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    Re: Index Card for Trig/Log Table
    From: Greg Rudzinski
    Date: 2009 Sep 10, 04:30 -0700

    I am using the trig log table like a slide rule and keeping track of
    the decimal point by rounding the cosines to a single digit and
    multiplying out an approximate product.
    On Sep 10, 3:15�am, "George Huxtable"  wrote:
    > Andres Ruiz commented, about Greg Rudzinski's index-card method
    > For Lat = 34�10'=34.1667�
    > LOG(COS(RAD(Lat))) = -0.0823
    > And table vlue is:
    > 100000*LOG(10*COS(RAD(Lat))) = 91771.9422 = 91772
    > Where LOG is the logarithm to base 10
    > ======================
    > from George-
    > There's nothing wrong here, in that a log of a number less than one, such
    > as -0.0823, is in navigator's convention turned into a positive value by
    > adding 10.0 to it, (equivalent to multiplying the original cosine by
    > 10,000,000,000. ), so it becomes 9.9177. Greg omits the integer preceding
    > the decimal point, just concerning himself with the "mantissa" part, which
    > becomes .9177, or actually, as Greg quotes an additional digit, .91772.
    > ================================
    > But difficulties can arise with the simplifications and short-cuts that Greg
    > has adopted, in certain circumstances.
    > For example, in [9685], Greg wrote- "The result is accurate to four places
    > even when the the SIN product is calculated by slide rule.".
    > Only sometimes (most times, perhaps] will that be the case. Let's assume
    > that the multiplication can be done to one part in 1000 by slide-rule (is
    > that fair?).
    > The formula used is -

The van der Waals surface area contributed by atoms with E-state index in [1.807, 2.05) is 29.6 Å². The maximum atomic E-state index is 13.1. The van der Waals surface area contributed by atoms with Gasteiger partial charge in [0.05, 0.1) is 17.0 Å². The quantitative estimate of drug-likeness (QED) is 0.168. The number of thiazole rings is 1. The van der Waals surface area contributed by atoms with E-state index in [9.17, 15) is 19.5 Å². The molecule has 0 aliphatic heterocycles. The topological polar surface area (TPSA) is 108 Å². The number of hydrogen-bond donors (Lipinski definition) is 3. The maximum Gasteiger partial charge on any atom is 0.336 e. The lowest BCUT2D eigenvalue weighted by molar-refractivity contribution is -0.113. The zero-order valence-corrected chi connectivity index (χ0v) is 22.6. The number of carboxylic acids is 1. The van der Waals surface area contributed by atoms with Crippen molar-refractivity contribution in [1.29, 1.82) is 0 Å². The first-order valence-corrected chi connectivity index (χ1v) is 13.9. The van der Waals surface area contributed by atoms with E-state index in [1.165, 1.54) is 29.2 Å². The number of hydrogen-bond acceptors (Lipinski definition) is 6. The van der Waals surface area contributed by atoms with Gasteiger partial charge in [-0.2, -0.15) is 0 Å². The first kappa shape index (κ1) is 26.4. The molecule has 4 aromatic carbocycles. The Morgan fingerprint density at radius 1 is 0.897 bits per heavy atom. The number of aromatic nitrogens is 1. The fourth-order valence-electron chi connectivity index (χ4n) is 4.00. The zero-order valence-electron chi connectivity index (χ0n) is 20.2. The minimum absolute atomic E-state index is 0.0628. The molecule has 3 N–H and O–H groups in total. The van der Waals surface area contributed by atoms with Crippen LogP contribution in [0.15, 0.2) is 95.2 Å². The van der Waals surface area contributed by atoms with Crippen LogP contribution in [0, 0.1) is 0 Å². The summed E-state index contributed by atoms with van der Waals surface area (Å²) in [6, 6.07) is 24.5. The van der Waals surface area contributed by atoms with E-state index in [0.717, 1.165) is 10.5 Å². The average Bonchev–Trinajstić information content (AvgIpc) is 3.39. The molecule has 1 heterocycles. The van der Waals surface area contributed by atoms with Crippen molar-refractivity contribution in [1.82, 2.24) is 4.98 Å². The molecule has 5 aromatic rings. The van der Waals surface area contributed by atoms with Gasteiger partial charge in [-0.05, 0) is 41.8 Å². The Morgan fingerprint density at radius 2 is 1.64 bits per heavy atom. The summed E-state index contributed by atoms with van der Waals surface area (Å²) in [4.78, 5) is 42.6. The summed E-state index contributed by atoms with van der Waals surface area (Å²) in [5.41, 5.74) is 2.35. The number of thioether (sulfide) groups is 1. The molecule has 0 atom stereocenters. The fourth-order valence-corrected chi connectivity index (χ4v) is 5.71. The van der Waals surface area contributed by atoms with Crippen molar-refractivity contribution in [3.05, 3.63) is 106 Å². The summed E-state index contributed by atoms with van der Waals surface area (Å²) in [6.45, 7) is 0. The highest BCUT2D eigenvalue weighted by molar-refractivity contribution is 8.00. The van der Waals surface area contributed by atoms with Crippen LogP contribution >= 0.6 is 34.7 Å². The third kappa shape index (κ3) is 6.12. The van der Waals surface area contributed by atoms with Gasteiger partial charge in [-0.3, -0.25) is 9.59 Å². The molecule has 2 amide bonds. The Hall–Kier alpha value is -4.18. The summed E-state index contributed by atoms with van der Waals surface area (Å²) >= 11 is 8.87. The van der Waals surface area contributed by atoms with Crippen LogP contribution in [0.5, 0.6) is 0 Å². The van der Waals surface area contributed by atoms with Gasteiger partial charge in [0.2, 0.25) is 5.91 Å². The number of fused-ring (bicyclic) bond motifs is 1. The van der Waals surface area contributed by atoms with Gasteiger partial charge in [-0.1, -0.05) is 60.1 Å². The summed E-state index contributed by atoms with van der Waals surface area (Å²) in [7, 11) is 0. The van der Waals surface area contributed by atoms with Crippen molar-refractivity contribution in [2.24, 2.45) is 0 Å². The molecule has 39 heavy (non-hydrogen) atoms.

> sin h = cos lat cos dec cos (LHA) + sin lat sin dec.
    > In the case Greg showed, that second term, product-of-sines, is much smaller
    > than the product-of-cosines first term, so finding it to 1 part in 1000 �is
    > quite adequate for getting the overall sum to 1 part in 10,000. In many
    > cases where the Sun is observed from low latitudes that will be true, as sin
    > dec never exceeds 0.4. But if the first term happens to be small, such as it
    > will if LHA gets near to 90�, (with the Sun near 6am or 6pm, for longitude)
    > , or with a star of high declination, then the second term will dominate,
    > and then a slide-rule calculation will be insufficiently precise.
    > ========================
    > Also, Greg seems to have ignored the whole-number prefix that precedes the
    > decimal point in his logs, a procedure which has worked for the example he
    > chose. For each of the log-cosines, there should be a 9 before the decimal
    > point, and when those logs are summed, they should come to 29.88205, not
    > 2.88205 as he indicated. By discarding two 10's, as the navigators-log
    > convention allows, we get it to 9.88205, and by looking up that number in
    > inverse logs, the result will be 0.7622, as shown. Greg has discarded his 2.
    > and in its place has somehow substituted a 9. before looking up that
    > antilog., which has happened to give the right answer.
    > But if his sum-of-cosines had happened to be somewhat less, so the result
    > summed to 28.xxxxx rather than 29.xxxxx, then he would have had to search in
    > quite a different part of his antilog tables, the part commencing with
    > 8.xxxxx rather than with 9.xxxxx. So if he fails to take account of those
    > "characteristic" numbers, before the decimal point, he will sometimes get
    > into serious trouble.
    > I invite Greg to try a calculation using a LHA of 85�, for which the cosine
    > is .08716, and the log cosine is either -1.05970 or, in navigator's parlance
    > (adding 10.0) 8.94030. Unless he takes account of that prefix being 8.
    > rather than 9., his answers will be very wrong. Those prefix integers need
    > to be accounted for, not just ignored, as Greg appears to have done.
    > If I've misunderstood his procedure, perhaps he will put me right.
    > George.
    > contact George Huxtable, at �geo...@hux.me.uk
    > or at +44 1865 820222 (from UK, 01865 820222)
    > or at 1 Sandy Lane, Southmoor, Abingdon, Oxon OX13 5HX, UK.
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